Sweden’s capital Stockholm has a lot to offer-fine dining, good shopping, lovely parks, access to some interesting day trips (the old Viking capital of Uppsala being my favorite) and a unique museum. The Vasa Ship Museum is one of Sweden’s most popular tourist attractions and it’s easy to see why. It houses a beautifully preserved 17th century warship.
The Vasa was meant to be the pride of the Swedish fleet at a time when the nation was one of Europe’s major powers. The galleon was 226 feet long, carried 145 sailors and 300 soldiers, and sported elegant woodwork over much of its exterior. Its 64 cannon could blast out 588 pounds of iron from port or starboard, giving it more firepower than any other ship then in existence. It must have been a major letdown when it sank barely a mile into its maiden voyage in 1628. It turns out the whole thing was top heavy.
While the Vasa was a bad ship, it’s an awesome museum piece. The cold water, silt, and pollution of Stockholm harbor kept it safe from microorganisms that would have eaten it up. When archaeologists raised it from the sea they retrieved thousands of artifacts such as weapons, utensils, coins, clothing, tools, and hemp sails and rigging. Some parts of the ship still had flakes of paint and gold leaf adhering to them, so its once-vivid colors could be reproduced in a scale model in the museum.
This year is the 50th anniversary of its raising from the bottom of the harbor. This was a tricky operation that required 1,300 dives and a great deal of delicate underwater work in low visibility. Divers had to dig six tunnels under the shipwreck in order to run steel cables through them and attach them to pontoons on the surface. After that, the pontoons lifted it to the surface without a hitch.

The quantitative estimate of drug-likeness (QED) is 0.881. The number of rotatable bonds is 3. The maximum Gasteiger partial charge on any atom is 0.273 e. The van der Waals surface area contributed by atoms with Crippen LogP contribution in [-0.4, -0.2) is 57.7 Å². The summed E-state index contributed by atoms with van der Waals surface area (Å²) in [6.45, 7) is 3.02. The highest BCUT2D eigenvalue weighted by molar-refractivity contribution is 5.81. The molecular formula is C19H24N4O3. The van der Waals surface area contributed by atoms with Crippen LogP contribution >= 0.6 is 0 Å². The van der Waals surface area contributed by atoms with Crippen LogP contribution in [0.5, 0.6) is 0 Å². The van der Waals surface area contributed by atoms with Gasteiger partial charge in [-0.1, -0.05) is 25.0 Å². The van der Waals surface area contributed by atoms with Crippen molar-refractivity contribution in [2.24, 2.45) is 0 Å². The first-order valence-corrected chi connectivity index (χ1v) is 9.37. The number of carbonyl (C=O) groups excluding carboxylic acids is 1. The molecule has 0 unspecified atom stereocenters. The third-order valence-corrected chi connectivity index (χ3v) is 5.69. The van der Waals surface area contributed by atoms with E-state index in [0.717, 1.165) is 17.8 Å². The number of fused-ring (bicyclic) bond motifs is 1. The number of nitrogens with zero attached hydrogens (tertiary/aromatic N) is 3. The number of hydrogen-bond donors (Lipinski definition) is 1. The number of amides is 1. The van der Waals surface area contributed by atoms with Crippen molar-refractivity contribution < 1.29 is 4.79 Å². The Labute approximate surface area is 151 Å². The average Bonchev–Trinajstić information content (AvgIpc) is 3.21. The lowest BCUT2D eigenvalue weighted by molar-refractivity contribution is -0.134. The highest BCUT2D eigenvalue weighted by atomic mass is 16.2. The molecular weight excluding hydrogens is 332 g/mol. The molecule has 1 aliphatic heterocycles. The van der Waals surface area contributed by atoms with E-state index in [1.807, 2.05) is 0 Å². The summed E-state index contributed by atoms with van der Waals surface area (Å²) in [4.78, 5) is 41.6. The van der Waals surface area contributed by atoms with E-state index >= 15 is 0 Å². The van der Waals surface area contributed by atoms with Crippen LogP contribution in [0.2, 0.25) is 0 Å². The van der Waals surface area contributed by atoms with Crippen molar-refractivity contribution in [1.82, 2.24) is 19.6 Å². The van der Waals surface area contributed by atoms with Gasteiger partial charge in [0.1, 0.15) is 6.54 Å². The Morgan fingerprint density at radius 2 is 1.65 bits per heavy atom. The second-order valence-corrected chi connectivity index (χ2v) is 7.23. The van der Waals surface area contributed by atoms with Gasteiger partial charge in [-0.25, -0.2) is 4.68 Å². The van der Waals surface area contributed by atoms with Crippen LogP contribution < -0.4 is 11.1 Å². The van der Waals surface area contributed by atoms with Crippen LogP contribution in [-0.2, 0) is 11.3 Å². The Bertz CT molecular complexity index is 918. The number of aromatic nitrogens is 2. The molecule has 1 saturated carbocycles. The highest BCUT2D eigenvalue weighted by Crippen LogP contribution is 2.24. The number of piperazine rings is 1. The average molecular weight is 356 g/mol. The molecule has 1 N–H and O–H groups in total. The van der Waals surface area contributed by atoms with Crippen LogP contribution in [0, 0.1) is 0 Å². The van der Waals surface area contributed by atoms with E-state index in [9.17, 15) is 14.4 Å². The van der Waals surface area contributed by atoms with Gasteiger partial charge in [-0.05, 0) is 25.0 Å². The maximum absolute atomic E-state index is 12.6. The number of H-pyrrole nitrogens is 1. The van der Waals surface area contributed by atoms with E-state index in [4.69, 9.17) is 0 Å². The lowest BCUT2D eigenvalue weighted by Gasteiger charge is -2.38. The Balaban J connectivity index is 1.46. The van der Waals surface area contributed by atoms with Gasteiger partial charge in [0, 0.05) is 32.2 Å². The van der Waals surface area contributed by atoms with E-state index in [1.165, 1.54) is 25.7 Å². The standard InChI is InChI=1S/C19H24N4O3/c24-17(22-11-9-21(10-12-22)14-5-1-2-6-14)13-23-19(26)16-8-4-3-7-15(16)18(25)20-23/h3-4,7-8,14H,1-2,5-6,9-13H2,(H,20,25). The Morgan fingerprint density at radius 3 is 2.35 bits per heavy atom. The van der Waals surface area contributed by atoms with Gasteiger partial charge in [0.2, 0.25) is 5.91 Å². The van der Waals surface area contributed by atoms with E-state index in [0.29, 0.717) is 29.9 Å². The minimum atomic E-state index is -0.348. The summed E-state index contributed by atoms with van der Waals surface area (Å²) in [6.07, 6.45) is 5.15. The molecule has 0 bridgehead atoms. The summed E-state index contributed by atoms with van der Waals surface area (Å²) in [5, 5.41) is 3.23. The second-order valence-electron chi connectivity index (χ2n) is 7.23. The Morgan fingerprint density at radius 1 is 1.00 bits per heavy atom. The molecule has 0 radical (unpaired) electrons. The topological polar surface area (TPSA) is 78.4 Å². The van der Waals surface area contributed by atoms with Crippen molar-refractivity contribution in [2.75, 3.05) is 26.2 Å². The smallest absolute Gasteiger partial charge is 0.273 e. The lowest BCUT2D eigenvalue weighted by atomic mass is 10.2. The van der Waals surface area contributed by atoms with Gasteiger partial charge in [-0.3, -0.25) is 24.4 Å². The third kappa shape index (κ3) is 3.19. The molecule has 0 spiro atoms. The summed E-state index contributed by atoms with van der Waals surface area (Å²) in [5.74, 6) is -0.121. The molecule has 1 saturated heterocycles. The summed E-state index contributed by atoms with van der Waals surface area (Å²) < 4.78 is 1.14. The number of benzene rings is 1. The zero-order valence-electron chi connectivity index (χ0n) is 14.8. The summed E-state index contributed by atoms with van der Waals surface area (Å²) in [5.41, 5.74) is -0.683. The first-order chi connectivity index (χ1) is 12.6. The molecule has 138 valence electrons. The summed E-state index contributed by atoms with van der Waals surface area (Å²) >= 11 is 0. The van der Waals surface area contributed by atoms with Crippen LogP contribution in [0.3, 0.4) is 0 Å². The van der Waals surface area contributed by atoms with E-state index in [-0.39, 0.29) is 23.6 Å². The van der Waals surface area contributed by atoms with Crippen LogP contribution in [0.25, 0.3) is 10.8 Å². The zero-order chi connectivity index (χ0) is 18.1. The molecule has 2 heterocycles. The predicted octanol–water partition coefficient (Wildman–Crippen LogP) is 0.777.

The next step was to reassemble the ship. All of the nails had rusted away, so the archaeologists were left with a massive jigsaw puzzle with many of the pieces missing. Some 32,000 cubic feet of oak timber and more than 26,000 artifacts had to be preserved, cataloged, and archived. To house the restored ship, the Vasa Ship Museum opened in 1990.
Now the Vasa may get some companions. Five other ships dating from the 16th to the 18th century have been discovered during the renovation of one of Stockholm’s quays. This was the site of the old shipyards where the Vasa was built. They’re said to be in good condition and some are as long as 20 meters (66 feet).
Photo courtesy Wikimedia Commons.